• -the Convention on Psychotropic Substances of 1971 (which classifies all psychedelics as Schedule I drugs and deems them to be a serious risk to public health and have limited therapeutic value); and
  • -the United Nations Convention against Illicit Traffic in Narcotic Drugs and Psychotropic Substances of 1988 (the Trafficking Treaty)

These three conventions ultimately established psychedelic regulation and policy across the entire globe. However, deviations from these mandates are possible for countries that have signed onto the UN Conventions Pledge to make their drug laws consistent with the aforementioned mandates. Canada has set an important precedent through utilizing their section 56 exemption, for instance, to allow patients in dire need of psychedelic therapy to still receive it.

Read: The Psychedelic Renaissance & the Historical Progression of Canada’s Legal Regulations on Psychedelics

Canada’s Health Minister Takes Progressive Measures to Provide Psychedelic Medicine to Those Who Need It Most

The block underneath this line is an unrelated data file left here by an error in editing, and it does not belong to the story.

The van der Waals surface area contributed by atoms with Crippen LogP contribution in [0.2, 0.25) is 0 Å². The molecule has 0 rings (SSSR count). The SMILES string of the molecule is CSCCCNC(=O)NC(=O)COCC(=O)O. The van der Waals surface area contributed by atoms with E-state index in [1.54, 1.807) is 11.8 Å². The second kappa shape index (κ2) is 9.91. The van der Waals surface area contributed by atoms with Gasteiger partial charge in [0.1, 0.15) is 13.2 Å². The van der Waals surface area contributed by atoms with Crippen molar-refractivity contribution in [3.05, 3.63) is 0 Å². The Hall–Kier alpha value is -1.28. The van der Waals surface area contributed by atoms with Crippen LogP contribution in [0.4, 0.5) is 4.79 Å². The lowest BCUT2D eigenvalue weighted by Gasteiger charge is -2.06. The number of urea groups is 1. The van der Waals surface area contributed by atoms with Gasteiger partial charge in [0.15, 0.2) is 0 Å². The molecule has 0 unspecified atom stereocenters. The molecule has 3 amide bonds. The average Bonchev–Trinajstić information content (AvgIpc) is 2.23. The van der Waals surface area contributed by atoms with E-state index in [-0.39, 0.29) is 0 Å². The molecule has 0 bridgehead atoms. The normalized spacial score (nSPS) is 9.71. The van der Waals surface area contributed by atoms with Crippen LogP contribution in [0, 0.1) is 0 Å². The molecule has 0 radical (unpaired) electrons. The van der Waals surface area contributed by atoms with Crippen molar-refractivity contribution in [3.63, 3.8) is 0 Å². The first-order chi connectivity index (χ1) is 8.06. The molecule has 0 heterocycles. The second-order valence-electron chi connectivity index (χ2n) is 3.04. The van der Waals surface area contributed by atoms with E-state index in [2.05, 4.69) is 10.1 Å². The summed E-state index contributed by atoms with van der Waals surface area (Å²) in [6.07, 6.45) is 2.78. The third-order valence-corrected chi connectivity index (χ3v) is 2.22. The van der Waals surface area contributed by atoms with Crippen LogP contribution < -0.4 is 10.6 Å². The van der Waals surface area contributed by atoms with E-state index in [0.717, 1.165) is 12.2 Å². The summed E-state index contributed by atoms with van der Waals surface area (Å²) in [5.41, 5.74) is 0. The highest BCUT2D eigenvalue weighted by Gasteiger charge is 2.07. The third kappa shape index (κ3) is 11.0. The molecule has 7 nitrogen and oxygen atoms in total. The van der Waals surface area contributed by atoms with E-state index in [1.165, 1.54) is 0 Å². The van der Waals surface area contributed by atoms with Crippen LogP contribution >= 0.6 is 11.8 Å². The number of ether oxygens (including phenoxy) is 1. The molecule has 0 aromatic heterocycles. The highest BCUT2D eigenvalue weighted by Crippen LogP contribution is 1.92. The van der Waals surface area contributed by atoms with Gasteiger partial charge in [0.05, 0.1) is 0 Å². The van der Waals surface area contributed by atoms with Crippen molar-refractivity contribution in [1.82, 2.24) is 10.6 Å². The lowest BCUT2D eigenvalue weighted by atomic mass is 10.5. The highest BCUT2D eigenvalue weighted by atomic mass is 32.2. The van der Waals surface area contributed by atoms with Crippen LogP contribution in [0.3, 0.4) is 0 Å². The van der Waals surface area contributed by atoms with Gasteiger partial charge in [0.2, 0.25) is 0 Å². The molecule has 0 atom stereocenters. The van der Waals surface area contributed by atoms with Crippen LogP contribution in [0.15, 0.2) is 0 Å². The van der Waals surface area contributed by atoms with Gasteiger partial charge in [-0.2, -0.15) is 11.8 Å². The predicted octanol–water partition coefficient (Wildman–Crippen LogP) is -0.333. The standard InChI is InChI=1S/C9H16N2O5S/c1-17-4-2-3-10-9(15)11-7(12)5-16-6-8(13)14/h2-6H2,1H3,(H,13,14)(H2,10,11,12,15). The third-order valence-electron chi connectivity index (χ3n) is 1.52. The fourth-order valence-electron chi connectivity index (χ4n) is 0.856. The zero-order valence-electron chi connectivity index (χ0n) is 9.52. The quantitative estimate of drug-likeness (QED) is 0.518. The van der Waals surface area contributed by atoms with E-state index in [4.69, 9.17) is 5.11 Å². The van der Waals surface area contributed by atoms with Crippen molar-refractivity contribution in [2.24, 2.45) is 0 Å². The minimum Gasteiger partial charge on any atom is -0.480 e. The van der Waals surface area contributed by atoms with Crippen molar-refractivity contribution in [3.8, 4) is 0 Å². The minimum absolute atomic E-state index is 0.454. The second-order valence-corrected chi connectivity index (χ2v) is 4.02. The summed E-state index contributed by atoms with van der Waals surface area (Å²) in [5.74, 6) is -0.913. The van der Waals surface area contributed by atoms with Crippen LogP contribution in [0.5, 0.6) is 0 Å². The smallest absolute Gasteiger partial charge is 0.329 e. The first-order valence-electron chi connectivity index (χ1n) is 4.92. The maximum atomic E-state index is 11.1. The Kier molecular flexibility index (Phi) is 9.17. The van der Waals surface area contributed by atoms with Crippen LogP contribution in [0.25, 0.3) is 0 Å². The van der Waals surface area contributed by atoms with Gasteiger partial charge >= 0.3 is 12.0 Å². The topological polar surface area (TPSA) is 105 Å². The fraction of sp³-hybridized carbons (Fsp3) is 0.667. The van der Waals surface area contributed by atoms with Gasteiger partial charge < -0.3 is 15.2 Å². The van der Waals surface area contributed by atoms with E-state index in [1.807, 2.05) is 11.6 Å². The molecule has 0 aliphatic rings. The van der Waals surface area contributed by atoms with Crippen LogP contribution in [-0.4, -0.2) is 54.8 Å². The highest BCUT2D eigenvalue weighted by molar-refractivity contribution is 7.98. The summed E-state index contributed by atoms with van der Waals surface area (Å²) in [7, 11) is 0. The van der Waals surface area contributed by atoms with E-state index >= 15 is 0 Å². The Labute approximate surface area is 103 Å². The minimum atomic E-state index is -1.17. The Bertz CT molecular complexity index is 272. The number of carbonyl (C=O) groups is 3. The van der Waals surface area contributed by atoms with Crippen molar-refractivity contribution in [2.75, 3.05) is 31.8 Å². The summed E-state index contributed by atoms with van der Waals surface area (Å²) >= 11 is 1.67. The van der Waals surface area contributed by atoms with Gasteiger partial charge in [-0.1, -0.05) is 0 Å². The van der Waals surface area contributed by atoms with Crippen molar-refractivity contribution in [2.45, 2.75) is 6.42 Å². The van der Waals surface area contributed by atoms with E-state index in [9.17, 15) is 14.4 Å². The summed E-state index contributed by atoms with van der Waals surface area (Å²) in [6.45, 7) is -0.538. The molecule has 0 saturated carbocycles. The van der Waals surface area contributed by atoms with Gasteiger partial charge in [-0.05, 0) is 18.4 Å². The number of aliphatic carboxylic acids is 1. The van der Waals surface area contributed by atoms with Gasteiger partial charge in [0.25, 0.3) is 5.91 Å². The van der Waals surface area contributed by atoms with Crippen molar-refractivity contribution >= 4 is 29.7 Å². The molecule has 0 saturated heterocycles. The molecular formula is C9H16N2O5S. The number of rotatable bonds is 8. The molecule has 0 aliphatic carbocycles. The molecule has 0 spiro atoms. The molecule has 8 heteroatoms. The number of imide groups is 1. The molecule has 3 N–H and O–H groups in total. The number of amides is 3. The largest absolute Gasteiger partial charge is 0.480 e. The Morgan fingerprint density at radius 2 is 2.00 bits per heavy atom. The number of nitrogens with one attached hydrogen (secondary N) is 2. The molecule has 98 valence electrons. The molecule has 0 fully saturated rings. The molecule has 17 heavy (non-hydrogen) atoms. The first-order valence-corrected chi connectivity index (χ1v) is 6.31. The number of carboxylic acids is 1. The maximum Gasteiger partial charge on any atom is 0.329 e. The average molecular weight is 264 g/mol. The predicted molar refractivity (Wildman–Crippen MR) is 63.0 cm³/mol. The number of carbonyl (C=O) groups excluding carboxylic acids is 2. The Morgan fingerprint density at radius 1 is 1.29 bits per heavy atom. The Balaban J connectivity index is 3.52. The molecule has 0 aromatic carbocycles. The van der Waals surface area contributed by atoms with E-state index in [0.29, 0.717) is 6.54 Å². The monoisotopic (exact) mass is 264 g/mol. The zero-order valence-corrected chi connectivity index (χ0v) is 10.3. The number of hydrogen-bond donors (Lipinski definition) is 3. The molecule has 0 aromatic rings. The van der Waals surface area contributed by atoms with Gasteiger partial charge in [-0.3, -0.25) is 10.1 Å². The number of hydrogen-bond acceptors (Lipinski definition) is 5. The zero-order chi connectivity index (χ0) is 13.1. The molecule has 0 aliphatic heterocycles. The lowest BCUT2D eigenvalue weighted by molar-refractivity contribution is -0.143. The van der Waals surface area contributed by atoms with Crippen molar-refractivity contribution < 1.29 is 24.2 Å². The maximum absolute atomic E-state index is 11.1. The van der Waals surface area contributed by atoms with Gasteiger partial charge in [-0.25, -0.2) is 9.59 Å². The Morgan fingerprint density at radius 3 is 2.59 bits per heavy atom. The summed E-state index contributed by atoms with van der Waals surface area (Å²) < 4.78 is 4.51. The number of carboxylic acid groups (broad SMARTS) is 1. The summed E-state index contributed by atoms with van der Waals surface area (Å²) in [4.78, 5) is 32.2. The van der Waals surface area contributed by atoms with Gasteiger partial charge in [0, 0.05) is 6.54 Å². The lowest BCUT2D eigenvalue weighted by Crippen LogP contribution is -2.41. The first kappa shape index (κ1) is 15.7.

While the above UN mandates set the general tone for regulatory frameworks regarding psychedelics worldwide, countries like Canada have policies in place that allow them, on “3 principled grounds”, to deviate from the mandates set forth in the UN Conventions. The principles are as follows:

1. Human Rights Grounds – some of Canada’s human rights obligations supersede the obligations laid out in the UN convention, rendering them inapplicable. The federal government has jurisdiction over the regulation of controlled substances.
Under Section 56 of the Controlled Drugs and Substances Act (CDSA), the federal Health Minister has broad power to exempt people and/or jurisdictions, including municipalities and provinces, from any or all the provisions of the CDSA, without needing to amend or pass legislation in Parliament. That’s pretty broad power that can make a difference.